Even after one of Donald Trump’s closest Senate allies, Ted Cruz, announced he would be self-quarantining after making contact with someone with coronavirus, President Trump continues to wave away concerns about the virus.
In a tweet on Monday, Trump again implied that the threat of coronavirus was merely a political attack by Democrats.
“The Fake News Media and their partner, the Democrat Party, is doing everything within its semi-considerable power (it used to be greater!) to inflame the CoronaVirus situation,” Trump wrote.
Later that same morning, Trump again minimized the threat of the virus by comparing it to the common flu. At a rally a week earlier, Trump called the coronavirus the Democrat’s “new hoax” after the Russia investigation.
The number of confirmed coronavirus cases in the U.S. has more than doubled over the weekend, from 260 on Friday to 566 on Monday, according to NPR. The latest tally in Texas is 22 confirmed cases, largely within the Houston area region.
There have been some concerns by journalists that the Trump administration has kept those numbers artificially low, either because of an incompetently slow rollout in testing or because confirming more cases would be politically damaging to Trump — late last week, the president said, “I like the numbers being where they are.”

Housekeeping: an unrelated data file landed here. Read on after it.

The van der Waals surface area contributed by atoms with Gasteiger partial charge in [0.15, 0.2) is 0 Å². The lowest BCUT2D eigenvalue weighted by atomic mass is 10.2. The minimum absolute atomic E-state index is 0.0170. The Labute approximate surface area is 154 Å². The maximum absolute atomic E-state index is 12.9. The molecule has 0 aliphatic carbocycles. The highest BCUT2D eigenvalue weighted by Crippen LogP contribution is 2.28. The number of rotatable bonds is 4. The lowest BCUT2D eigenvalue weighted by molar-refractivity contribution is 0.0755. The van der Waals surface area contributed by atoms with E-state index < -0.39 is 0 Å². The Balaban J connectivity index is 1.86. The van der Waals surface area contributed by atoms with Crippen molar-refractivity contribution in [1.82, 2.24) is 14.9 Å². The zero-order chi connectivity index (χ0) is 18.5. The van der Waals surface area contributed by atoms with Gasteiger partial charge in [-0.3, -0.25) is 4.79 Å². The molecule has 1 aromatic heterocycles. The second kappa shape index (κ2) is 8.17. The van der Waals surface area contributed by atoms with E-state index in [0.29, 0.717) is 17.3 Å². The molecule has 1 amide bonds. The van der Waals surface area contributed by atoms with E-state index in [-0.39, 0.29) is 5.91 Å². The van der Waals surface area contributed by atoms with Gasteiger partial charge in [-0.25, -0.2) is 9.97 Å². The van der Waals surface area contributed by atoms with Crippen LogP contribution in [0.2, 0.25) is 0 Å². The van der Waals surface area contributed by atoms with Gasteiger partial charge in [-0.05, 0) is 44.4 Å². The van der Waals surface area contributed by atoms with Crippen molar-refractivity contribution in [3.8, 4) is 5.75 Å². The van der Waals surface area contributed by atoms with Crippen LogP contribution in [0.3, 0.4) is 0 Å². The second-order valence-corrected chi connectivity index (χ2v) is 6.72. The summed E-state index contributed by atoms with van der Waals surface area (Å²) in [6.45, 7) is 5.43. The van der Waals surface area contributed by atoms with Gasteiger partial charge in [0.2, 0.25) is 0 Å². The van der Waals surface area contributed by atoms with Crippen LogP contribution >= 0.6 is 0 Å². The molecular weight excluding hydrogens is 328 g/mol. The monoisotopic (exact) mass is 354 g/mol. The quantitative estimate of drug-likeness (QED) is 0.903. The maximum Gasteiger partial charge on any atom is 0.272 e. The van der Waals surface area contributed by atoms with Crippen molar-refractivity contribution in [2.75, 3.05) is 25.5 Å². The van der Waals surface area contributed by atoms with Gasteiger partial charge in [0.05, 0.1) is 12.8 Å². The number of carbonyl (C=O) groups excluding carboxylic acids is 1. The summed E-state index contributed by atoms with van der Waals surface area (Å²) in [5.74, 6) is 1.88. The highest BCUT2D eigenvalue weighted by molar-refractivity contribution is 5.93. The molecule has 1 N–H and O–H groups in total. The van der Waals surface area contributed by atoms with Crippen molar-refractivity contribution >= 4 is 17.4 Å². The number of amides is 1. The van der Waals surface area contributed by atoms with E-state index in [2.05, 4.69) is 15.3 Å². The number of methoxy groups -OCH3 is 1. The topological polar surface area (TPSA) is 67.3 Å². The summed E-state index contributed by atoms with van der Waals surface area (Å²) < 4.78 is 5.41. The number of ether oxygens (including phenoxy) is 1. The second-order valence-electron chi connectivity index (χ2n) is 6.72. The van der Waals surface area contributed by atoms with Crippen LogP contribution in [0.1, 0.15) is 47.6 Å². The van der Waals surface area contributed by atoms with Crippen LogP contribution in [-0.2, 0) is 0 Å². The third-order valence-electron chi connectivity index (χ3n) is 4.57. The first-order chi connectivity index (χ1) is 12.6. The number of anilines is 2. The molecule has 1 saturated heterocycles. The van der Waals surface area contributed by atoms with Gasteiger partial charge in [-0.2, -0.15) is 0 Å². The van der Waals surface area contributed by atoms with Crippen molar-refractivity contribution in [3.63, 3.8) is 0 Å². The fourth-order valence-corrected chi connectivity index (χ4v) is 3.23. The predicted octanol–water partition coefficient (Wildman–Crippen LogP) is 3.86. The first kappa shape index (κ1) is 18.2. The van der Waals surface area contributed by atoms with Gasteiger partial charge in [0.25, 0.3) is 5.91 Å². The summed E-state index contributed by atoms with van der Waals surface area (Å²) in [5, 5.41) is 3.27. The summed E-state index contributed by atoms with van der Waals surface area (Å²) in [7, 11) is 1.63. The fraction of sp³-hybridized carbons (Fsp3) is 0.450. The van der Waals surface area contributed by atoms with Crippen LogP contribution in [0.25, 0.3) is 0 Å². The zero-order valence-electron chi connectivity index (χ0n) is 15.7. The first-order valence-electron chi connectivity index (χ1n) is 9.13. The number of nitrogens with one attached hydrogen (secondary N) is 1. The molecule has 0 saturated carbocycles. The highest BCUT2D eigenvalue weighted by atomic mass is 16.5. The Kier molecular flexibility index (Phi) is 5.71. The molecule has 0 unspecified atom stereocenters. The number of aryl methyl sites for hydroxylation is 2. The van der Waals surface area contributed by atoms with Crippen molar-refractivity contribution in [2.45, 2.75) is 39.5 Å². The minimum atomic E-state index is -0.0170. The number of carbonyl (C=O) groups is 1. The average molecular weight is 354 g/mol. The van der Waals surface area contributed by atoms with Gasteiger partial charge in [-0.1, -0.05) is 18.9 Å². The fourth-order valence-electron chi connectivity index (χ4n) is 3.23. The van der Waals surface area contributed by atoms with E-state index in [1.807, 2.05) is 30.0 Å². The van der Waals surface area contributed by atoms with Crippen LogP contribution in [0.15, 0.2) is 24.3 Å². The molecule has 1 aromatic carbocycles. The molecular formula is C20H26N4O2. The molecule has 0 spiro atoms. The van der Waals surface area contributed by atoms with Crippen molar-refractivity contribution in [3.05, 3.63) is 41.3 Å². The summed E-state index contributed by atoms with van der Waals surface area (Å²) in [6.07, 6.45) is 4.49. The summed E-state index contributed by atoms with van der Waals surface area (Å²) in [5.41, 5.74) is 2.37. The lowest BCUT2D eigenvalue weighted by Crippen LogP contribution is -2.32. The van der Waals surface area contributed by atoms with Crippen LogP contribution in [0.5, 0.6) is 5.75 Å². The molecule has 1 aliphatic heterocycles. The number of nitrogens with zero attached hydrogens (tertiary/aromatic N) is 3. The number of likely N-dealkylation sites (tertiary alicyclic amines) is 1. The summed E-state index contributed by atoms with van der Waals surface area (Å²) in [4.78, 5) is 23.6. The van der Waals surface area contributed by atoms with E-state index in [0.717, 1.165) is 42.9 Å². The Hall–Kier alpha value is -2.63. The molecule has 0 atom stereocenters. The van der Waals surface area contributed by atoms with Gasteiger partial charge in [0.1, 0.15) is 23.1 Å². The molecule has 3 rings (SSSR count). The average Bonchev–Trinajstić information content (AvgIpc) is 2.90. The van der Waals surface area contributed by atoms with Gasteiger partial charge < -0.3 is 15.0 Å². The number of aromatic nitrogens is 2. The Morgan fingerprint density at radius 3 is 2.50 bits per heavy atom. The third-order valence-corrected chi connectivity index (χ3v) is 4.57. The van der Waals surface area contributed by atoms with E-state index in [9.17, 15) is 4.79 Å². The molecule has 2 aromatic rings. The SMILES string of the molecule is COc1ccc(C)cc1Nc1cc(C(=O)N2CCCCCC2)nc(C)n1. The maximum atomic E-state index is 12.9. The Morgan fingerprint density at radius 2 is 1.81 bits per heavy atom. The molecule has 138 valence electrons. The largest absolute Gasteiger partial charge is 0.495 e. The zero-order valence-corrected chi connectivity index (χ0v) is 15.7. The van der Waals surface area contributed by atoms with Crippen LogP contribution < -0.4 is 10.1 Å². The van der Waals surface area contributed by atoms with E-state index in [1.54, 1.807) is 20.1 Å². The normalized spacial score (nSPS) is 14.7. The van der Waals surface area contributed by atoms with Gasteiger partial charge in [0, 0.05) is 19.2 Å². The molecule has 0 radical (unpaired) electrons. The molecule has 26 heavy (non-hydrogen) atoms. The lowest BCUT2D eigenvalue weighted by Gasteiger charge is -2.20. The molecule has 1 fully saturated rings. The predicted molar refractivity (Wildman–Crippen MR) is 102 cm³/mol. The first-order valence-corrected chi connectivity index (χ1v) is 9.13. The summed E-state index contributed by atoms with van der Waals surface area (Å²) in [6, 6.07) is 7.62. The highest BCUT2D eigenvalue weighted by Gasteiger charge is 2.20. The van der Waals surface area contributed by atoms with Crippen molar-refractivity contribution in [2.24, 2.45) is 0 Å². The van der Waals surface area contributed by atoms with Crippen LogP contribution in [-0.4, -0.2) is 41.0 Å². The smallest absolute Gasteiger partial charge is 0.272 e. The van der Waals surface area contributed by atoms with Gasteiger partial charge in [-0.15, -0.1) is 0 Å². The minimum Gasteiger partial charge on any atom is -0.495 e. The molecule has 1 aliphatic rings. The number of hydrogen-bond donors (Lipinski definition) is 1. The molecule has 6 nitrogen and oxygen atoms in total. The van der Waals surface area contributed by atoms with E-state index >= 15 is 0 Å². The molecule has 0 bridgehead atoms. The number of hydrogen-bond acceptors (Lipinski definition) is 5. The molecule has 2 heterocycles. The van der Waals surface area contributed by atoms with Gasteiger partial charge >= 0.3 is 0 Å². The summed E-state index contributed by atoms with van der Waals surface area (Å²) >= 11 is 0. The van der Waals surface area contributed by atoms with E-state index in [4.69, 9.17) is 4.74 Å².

As Texas Republicans push the epidemic as an excuse to ramp up border security, Democratic leadership is pressuring the Trump administration to introduce paid sick leave for those infected with the virus as well as offer widespread, free testing. Democrats have also introduced an $8 billion emergency coronavirus funding package, $3 billion of which would be slated for developing treatments.
The coronavirus, which the majority of voters disapprove of Trump’s handling of, is just the tip of the iceberg for Trump’s problems this month.
Aside from the fact that the coronavirus pandemic has unnerved markets and is threatening trillions in economic output around the globe, Trump is also facing an all-out crude oil price war from Saudia Arabia. Over the weekend, Saudi Arabia increased and cheapened its oil, leading to a 30 percent crash in the price of oil on Sunday and the tumbling of global stock markets.
The drop in price for crude oil threatens thousands of jobs across Texas, where Trump’s net approval rating has decreased by 13 percentage points since taking office.
Photo: Steven Ryan/Getty Images
Fernando covers Texas politics and government at the Texas Signal. Before joining the Signal, Fernando spent two years at the Houston Chronicle and previously interned at Houston’s NPR station News 88.7. He is a graduate of the University of Houston, Jack J. Valenti School of Communication, and enjoys reading, highlighting things, and arguing on social media. You can follow him on Twitter at @fernramirez93 or email at firstname.lastname@example.org